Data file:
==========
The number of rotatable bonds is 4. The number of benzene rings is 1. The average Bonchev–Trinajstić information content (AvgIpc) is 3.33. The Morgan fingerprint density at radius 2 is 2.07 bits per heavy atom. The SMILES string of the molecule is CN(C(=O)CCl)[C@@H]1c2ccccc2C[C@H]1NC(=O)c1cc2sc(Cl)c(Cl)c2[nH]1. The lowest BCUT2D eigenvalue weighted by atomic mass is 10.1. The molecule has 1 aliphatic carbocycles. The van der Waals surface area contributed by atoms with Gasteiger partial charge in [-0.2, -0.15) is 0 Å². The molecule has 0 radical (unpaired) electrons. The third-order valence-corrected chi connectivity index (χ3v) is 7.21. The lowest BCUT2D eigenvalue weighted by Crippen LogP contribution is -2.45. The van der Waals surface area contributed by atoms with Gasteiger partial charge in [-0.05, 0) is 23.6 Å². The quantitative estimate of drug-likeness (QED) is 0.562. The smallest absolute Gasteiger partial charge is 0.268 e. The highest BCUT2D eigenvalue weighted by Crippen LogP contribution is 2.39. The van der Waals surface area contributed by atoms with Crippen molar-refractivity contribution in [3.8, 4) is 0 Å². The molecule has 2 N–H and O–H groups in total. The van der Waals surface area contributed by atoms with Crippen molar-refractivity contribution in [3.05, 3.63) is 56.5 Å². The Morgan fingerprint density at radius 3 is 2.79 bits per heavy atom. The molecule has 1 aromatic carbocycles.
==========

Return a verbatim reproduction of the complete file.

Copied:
The number of rotatable bonds is 4. The number of benzene rings is 1. The average Bonchev–Trinajstić information content (AvgIpc) is 3.33. The Morgan fingerprint density at radius 2 is 2.07 bits per heavy atom. The SMILES string of the molecule is CN(C(=O)CCl)[C@@H]1c2ccccc2C[C@H]1NC(=O)c1cc2sc(Cl)c(Cl)c2[nH]1. The lowest BCUT2D eigenvalue weighted by atomic mass is 10.1. The molecule has 1 aliphatic carbocycles. The van der Waals surface area contributed by atoms with Gasteiger partial charge in [-0.2, -0.15) is 0 Å². The molecule has 0 radical (unpaired) electrons. The third-order valence-corrected chi connectivity index (χ3v) is 7.21. The lowest BCUT2D eigenvalue weighted by Crippen LogP contribution is -2.45. The van der Waals surface area contributed by atoms with Gasteiger partial charge in [-0.05, 0) is 23.6 Å². The quantitative estimate of drug-likeness (QED) is 0.562. The smallest absolute Gasteiger partial charge is 0.268 e. The highest BCUT2D eigenvalue weighted by Crippen LogP contribution is 2.39. The van der Waals surface area contributed by atoms with Crippen molar-refractivity contribution in [3.8, 4) is 0 Å². The molecule has 2 N–H and O–H groups in total. The van der Waals surface area contributed by atoms with Crippen molar-refractivity contribution in [3.05, 3.63) is 56.5 Å². The Morgan fingerprint density at radius 3 is 2.79 bits per heavy atom. The molecule has 1 aromatic carbocycles.